Ten to watch in 2017 – UK and Ireland

Mark Butcher
04/02/2017 9:59am

Mark Butcher casts the Boxing Monthly spotlight on the British and Irish fighters who may cause a stir in 2017; a mixture of former amateur stars, under-the-radar talents and up-and-comers on the verge of a breakthrough...

Andrew Selby
Flyweight (7-0, 5 KOs); Barry, Wales.
When IBF featherweight champion Lee tells you brother Andrew Selby is the more talented fighter you would be foolish not to take notice. In less than 14 months as a pro, the decorated amateur (two European golds as well as World silver and bronze) has been moved quickly by father-son promotional duo Chris and Jamie Sanigar. The Welshman has lovely feet, reflexes and the blurring handspeed to make capable fighters appear leaden and ordinary. ‘A.C. Superstar’ also has the swagger, epitomised by his arms on the ropes showboating in his British title win against a game Louis Norman in May. A rich amateur pedigree means the Welshman, 28 on Christmas Day, could easily be dropped into a world title contest later in 2017. The talent is certainly there.

Josh Taylor
Super-lightweight (8-0, 7 KOs); Edinburgh, Scotland.
Ricky Burns has, almost single-handedly, propped up the Scottish boxing scene for a number of years but seems to have an heir apparent in fellow 140-pounder Josh Taylor. Promoter Barry McGuigan has waxed lyrical about the 25-year-old southpaw for some time and 2016 appeared to indicate ‘The Tartan Tornado’ is for real. Indeed, McGuigan mischievously mentioned that Taylor might be ready now for three-weight world champion Burns before being reined in by trainer/son Shane. Commonwealth champion as an amateur and now a pro, Taylor can afford to take his time, but the manner in which he dissected tough-as-they-come Dave Ryan in October underlined his considerable potential and it may be difficult to hold him back. Ryan, noted for his relentless pressure, was dropped twice and riddled with sickening shots before being saved in the fifth. The next generation of Scottish boxers may well follow in the Tornado’s wake.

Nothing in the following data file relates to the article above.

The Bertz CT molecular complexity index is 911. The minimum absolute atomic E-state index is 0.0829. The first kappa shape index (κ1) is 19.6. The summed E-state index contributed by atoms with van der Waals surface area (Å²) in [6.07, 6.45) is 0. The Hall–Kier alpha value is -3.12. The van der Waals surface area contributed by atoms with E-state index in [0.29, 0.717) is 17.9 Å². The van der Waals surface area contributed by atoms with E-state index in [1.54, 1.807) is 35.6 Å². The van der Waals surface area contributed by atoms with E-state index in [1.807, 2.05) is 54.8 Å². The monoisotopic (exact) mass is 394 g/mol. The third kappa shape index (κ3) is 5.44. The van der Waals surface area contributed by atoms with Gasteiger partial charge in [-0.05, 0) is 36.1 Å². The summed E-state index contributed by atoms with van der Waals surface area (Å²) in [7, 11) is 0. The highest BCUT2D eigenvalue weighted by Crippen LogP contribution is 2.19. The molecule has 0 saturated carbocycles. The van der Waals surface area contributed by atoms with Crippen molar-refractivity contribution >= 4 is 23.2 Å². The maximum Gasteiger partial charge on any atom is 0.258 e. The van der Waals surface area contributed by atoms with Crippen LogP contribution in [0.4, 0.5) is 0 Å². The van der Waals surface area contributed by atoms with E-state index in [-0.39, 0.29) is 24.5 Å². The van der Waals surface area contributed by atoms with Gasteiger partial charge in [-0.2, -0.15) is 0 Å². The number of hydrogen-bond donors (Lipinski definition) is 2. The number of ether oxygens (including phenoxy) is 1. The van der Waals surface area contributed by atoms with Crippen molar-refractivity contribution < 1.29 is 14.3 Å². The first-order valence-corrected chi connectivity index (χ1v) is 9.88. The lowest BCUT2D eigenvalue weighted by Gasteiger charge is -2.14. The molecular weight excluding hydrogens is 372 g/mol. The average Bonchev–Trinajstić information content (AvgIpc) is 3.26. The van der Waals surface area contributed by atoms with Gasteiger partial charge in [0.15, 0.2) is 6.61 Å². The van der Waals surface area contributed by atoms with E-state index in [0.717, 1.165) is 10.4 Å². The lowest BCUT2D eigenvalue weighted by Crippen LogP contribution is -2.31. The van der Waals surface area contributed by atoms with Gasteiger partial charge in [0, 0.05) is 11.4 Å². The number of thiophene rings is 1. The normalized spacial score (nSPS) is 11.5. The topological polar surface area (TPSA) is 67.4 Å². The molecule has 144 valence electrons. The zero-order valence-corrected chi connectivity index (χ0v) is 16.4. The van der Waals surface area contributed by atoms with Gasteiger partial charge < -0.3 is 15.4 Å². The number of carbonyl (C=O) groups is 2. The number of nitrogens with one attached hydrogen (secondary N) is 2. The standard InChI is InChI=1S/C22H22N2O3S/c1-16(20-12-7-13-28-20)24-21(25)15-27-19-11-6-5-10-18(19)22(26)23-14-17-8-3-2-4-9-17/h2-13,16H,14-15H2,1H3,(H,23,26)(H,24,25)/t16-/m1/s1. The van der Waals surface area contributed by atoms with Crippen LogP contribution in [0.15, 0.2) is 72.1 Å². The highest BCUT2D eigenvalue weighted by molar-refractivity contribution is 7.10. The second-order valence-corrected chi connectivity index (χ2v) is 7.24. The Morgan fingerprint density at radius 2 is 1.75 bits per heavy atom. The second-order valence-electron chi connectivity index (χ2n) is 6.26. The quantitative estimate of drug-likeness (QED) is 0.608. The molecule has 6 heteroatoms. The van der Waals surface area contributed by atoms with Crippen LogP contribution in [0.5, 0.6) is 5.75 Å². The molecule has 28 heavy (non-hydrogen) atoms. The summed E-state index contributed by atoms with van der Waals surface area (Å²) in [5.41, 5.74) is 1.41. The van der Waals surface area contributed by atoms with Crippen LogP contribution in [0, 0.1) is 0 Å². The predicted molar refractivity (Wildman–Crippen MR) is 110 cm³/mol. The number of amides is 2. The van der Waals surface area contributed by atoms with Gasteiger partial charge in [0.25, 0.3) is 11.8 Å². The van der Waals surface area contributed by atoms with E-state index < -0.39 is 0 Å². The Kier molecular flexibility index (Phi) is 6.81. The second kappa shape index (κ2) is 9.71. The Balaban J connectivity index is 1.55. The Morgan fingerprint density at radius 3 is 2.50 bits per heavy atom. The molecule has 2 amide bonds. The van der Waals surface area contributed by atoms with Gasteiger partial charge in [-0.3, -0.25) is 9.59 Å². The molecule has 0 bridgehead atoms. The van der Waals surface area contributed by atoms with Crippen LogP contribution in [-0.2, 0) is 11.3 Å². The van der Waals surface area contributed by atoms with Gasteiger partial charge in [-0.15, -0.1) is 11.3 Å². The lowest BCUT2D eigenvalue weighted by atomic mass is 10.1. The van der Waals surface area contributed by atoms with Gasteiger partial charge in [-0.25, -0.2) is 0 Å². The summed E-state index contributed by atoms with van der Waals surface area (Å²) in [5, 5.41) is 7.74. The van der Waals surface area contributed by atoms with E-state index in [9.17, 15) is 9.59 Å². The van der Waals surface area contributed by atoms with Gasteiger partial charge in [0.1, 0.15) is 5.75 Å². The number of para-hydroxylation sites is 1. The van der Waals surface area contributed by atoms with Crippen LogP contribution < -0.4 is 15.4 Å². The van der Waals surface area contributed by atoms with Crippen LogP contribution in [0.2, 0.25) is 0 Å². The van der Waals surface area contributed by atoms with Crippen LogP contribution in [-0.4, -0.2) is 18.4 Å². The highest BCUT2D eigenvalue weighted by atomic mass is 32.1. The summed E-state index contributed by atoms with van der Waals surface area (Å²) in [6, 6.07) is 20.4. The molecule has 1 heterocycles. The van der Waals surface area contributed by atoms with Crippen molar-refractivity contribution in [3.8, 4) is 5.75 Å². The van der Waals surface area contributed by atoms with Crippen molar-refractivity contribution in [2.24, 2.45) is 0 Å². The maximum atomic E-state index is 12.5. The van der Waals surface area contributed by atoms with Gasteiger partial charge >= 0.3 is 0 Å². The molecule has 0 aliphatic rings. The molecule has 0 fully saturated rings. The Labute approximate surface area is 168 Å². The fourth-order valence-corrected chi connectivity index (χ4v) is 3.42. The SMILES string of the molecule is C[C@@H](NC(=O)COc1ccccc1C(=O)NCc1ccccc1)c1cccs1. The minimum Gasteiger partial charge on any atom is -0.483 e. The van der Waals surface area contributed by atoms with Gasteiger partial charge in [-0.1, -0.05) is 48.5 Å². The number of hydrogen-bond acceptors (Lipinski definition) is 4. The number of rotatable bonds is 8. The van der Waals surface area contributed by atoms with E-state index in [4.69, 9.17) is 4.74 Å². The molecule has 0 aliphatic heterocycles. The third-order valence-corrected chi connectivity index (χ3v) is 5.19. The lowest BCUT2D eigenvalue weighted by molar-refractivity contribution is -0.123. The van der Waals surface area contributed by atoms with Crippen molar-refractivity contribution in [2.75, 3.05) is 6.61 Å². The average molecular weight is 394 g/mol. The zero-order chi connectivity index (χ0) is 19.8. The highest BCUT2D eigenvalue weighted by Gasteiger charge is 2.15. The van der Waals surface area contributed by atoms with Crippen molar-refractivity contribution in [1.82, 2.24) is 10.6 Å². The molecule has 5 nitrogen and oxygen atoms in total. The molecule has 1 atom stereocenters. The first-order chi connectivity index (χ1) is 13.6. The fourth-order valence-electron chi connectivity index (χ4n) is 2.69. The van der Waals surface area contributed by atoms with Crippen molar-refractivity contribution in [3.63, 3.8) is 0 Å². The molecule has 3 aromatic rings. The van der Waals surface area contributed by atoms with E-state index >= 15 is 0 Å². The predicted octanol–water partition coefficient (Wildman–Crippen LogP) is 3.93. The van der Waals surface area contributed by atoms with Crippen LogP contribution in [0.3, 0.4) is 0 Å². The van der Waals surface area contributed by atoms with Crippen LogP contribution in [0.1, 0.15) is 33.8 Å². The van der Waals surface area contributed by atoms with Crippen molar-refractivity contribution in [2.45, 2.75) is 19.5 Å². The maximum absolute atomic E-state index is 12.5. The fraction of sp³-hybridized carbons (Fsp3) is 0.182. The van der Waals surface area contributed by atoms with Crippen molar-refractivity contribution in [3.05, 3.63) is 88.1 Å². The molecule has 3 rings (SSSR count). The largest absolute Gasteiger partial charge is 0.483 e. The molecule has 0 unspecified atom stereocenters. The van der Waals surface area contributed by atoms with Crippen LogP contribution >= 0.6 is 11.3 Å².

Liam Williams
Super-welterweight (16-0-1, 11 KOs); Clydach Vale, Wales.
British and Commonwealth 154lbs champion Liam Williams can war and box in equal measure. He does everything well, but is sometimes misplaced as a mere puncher due to his intelligent pressure and heavy hands. Such pigeon-holing is a disservice to Williams’ fine technical skills. In a fight of the year contender in July, the Welshman repelled a spirited challenge from unbeaten Londoner Gary Corcoran before triumphing in the 11th of a genuine grudge match. It wasn’t always easy on eye, but the ill-tempered clash illustrated that Williams can withstand the pressure of expectation and negotiate a dogfight. Voted ‘Young Boxer of the Year’ by the British Boxing Writers Club, 2017 should see the Welshman make his move into world class under the watchful eye of trainer Gary Lockett. Victory over the tricky Ahmet Patterson in November aided Williams’ push for the WBO’s mandatory position with the title likely to be vacated by Canelo Alvarez next year.